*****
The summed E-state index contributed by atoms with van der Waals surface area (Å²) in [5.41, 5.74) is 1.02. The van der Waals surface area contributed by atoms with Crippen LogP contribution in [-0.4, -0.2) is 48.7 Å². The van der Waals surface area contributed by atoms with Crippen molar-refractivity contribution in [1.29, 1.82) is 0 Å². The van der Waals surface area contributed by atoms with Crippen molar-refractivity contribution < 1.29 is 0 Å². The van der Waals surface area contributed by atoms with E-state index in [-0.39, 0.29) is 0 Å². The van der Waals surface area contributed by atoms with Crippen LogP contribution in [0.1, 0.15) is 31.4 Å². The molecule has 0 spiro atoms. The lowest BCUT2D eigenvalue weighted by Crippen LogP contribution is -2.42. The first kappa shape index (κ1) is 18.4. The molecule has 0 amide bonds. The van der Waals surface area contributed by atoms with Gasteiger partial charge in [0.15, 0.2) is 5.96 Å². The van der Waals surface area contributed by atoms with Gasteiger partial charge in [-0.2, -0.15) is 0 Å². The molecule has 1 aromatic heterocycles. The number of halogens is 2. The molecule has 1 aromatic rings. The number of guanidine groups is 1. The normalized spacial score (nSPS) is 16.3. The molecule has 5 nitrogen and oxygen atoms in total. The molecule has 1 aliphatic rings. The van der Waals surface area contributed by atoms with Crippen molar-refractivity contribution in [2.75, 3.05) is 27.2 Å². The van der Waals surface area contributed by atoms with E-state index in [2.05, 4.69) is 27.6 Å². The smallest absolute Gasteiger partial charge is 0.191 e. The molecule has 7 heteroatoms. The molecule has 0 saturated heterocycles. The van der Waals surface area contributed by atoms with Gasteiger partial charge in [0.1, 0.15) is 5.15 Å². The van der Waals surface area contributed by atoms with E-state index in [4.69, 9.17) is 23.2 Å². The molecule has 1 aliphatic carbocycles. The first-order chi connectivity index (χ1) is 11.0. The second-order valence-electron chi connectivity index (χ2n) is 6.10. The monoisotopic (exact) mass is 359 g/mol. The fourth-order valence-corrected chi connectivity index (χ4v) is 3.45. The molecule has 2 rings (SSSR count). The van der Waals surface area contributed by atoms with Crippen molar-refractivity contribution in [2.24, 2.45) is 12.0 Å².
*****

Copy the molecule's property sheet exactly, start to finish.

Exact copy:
The summed E-state index contributed by atoms with van der Waals surface area (Å²) in [5.41, 5.74) is 1.02. The van der Waals surface area contributed by atoms with Crippen LogP contribution in [-0.4, -0.2) is 48.7 Å². The van der Waals surface area contributed by atoms with Crippen molar-refractivity contribution in [1.29, 1.82) is 0 Å². The van der Waals surface area contributed by atoms with Crippen molar-refractivity contribution < 1.29 is 0 Å². The van der Waals surface area contributed by atoms with E-state index in [-0.39, 0.29) is 0 Å². The van der Waals surface area contributed by atoms with Crippen LogP contribution in [0.1, 0.15) is 31.4 Å². The molecule has 0 spiro atoms. The lowest BCUT2D eigenvalue weighted by Crippen LogP contribution is -2.42. The first kappa shape index (κ1) is 18.4. The molecule has 0 amide bonds. The van der Waals surface area contributed by atoms with Gasteiger partial charge in [0.15, 0.2) is 5.96 Å². The van der Waals surface area contributed by atoms with Gasteiger partial charge in [-0.2, -0.15) is 0 Å². The molecule has 1 aromatic heterocycles. The number of halogens is 2. The molecule has 1 aromatic rings. The number of guanidine groups is 1. The normalized spacial score (nSPS) is 16.3. The molecule has 5 nitrogen and oxygen atoms in total. The molecule has 1 aliphatic rings. The van der Waals surface area contributed by atoms with Crippen molar-refractivity contribution in [2.75, 3.05) is 27.2 Å². The van der Waals surface area contributed by atoms with E-state index in [2.05, 4.69) is 27.6 Å². The smallest absolute Gasteiger partial charge is 0.191 e. The molecule has 7 heteroatoms. The molecule has 0 saturated heterocycles. The van der Waals surface area contributed by atoms with Gasteiger partial charge in [0.1, 0.15) is 5.15 Å². The van der Waals surface area contributed by atoms with E-state index in [4.69, 9.17) is 23.2 Å². The molecule has 1 aliphatic carbocycles. The first-order chi connectivity index (χ1) is 11.0. The second-order valence-electron chi connectivity index (χ2n) is 6.10. The monoisotopic (exact) mass is 359 g/mol. The fourth-order valence-corrected chi connectivity index (χ4v) is 3.45. The molecule has 2 rings (SSSR count). The van der Waals surface area contributed by atoms with Crippen molar-refractivity contribution in [2.24, 2.45) is 12.0 Å².